Atlanta (steamboat 1908)

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Atlanta (steamboat) in 1931.jpg
Atlanta in 1931 carrying persons attending a medical convention.
Career
Name: Atlanta
Owner: Anderson Steamboat Company and others
Route: Lake Washington, Puget Sound
Builder: Anderson Steamboat Co.
Launched: May 28, 1908
Out of service: 1938
Identification: US registry #205232
Fate: Converted to houseboat
General characteristics
Type: inland steamboat
Length: 95 ft (28.96 m)
Beam: 22 ft (6.71 m)
Depth: 5.4 ft (1.65 m) depth of hold
Installed power: 1908-1938: double expansion compound steam engine, 9.5 in (24.1 cm) / 22 in (55.9 cm) by 16 in (40.6 cm), 200 hp (150 kW)
1938-1943: 155 hp (116 kW) diesel engine.
Propulsion: propeller

Atlanta was a steamboat built in 1908 at Houghton, Washington which served on Lake Washington and Puget Sound until 1938, when it was converted into a diesel-powered houseboat.

Construction[edit]

Atlanta, launched May 28, 1908, was the first vessel built at the Houghton shipyard after it had been taken over by Captain John L. Anderson from its former owners, Captains George Bartsch and Harry Tompkins, and renaming it the Anderson Shipyard. This process had began in 1906 at the suggest of Jacob Furth, a banker who had also financed the La Conner Trading and Transportation Company. [1]

Atlanta was built entirely of wood. The vessel and was 95 ft (28.96 m) long, 22 ft (6.71 m) beam, and was 87 gross tons and 59 registered tons in overall size.[1][2] Atlanta was equipped with a double expansion compound steam engine, with cylinder dimensions of 9.5 in (24.1 cm) and 22 in (55.9 cm) with stroke of 16 in (40.6 cm), generating 200 horsepower (150 kW).[3][4]

Atlanta was registered as steamship number 205232 and was reported to require only two crewmen, at least as of 1909.[2] The vessel cost $30,000 to construct.[5]

Career[edit]

Following completion, Atlanta was operated in passenger service on Lake Washington and on the Lake Washington Ship Canal after it was completed in 1916.[3] Anderson, and his firm, the Anderson Steamboat Company faced competition from government-owned and built ferries. Even so, he used his own vessels, the Fortuna and the Atlanta to transport people to Rainier Beach on Lake Washington to witness the launching, on December 5, 1913, of the new King County ferry Leschi.[6]

In 1917 Atlanta was still owned by Anderson Steamship Company.[5]

In the summer of 1922, Atlanta was successfully used as a tourist vessel by Capt. John L. Anderson, making a popular two-hour cruise of Elliott Bay, the Ballard Locks, Lake Union, the Lake Washington Ship Canal, and Lake Washington.[7] By this time, Anderson had sold his interests in his first business, the Anderson Steamboat Company, and was operating Atlanta under the business name of Anderson Water Tours.[8]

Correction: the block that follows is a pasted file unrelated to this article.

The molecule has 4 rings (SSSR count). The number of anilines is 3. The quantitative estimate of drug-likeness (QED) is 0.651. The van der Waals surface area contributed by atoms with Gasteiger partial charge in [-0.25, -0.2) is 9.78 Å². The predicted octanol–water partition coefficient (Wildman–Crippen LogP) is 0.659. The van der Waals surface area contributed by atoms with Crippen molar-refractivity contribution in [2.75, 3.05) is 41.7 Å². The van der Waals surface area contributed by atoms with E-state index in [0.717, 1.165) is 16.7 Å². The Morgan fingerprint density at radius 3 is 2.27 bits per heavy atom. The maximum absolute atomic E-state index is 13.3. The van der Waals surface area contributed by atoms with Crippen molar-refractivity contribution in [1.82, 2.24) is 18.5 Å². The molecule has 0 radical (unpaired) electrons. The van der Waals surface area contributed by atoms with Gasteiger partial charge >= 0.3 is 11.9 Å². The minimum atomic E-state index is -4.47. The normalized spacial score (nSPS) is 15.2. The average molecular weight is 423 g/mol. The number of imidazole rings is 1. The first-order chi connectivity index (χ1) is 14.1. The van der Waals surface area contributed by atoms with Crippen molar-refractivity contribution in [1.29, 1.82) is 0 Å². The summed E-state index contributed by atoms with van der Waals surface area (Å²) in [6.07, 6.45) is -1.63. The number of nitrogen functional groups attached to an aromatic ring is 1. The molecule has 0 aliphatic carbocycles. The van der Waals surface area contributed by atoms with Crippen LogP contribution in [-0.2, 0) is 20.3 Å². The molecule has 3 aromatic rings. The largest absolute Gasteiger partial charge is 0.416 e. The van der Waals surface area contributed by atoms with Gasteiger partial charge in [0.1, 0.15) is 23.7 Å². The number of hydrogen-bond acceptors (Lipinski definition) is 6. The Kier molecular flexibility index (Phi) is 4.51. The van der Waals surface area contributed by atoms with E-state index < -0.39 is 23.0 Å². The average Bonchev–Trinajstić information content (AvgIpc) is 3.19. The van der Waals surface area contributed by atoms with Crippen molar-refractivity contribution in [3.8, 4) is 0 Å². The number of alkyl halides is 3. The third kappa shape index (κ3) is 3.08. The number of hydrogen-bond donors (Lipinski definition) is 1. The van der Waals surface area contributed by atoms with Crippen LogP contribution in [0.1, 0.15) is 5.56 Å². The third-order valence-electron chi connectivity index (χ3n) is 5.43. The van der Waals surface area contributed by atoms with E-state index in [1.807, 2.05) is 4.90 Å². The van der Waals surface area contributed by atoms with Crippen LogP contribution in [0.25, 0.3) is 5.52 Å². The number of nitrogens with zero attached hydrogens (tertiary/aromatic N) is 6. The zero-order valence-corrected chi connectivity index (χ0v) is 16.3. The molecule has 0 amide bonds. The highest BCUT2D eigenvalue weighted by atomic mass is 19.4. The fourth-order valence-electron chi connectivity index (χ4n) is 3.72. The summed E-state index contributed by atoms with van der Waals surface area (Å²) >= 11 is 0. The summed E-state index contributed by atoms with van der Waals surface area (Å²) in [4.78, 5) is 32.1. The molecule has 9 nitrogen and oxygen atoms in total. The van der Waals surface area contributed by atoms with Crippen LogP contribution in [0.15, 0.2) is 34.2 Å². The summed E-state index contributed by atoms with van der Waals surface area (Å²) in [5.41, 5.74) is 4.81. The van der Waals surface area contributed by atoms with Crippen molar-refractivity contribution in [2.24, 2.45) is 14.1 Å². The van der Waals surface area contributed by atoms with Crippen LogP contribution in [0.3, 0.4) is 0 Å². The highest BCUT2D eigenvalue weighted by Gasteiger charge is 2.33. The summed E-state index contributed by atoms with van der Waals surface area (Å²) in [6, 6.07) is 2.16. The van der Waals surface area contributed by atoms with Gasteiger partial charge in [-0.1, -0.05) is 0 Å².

Later years[edit]

Anderson later sold Atlanta to King County, but leased it back from the county as part of his agreement to operate the county's ferry fleet. In 1938, Anderson turned Atlanta back to the county, which, having no use for the vessel, sold it at a sheriff's auction for $510 to Russel T. Gibson. He then sold the vessel to Delta V. Smyth, an Olympia lumber mill owner who owned a number tug boats. Smyth removed Atlanta 's compound steam engine, and installed it in his tug Olympian. Walter House, who worked for Smyth's company, then installed a 155 horsepower (116 kW) diesel engine in the Atlanta hull, and converted the vessel into a houseboat.[9]

In 1943, the diesel engine that had been placed in Atlanta was removed and installed in the tug Margaret S, which belonged to the American Tug Company, an Everett, Washington concern. Atlanta then became a shoreside house on Lake Union, where it was still in existence as of 1966.[9]

Notes[edit]

  1. ^ a b Kline and Bayless, Ferryboats, at pages 147-48.
  2. ^ a b U.S. Dept. of the Treasury, Bureau of Statistics, Annual List of Merchant Vessels of the United States (for year ending June 30, 1909) (accessed 06-13-11)
  3. ^ a b Newell, ed., McCurdy Marine History, at page 151.
  4. ^ Newell, ed., McCurdy Marine History, at 446.
  5. ^ a b Public Service Comm'n vs. Anderson Steamboat Co., Case No. 4348, published in Eighth Annual Report of the Public Service Comm'n of Washington (1918), at page 179. (accessed 06-13-11)
  6. ^ Newell, ed., McCurdy Marine History, at page 224.
  7. ^ Kline and Bayless, Ferryboats, at page 100.
  8. ^ Kline and Bayless, Ferryboats, at page 154.
  9. ^ a b Newell, ed., McCurdy Marine History, at page 466.

References[edit]

External links[edit]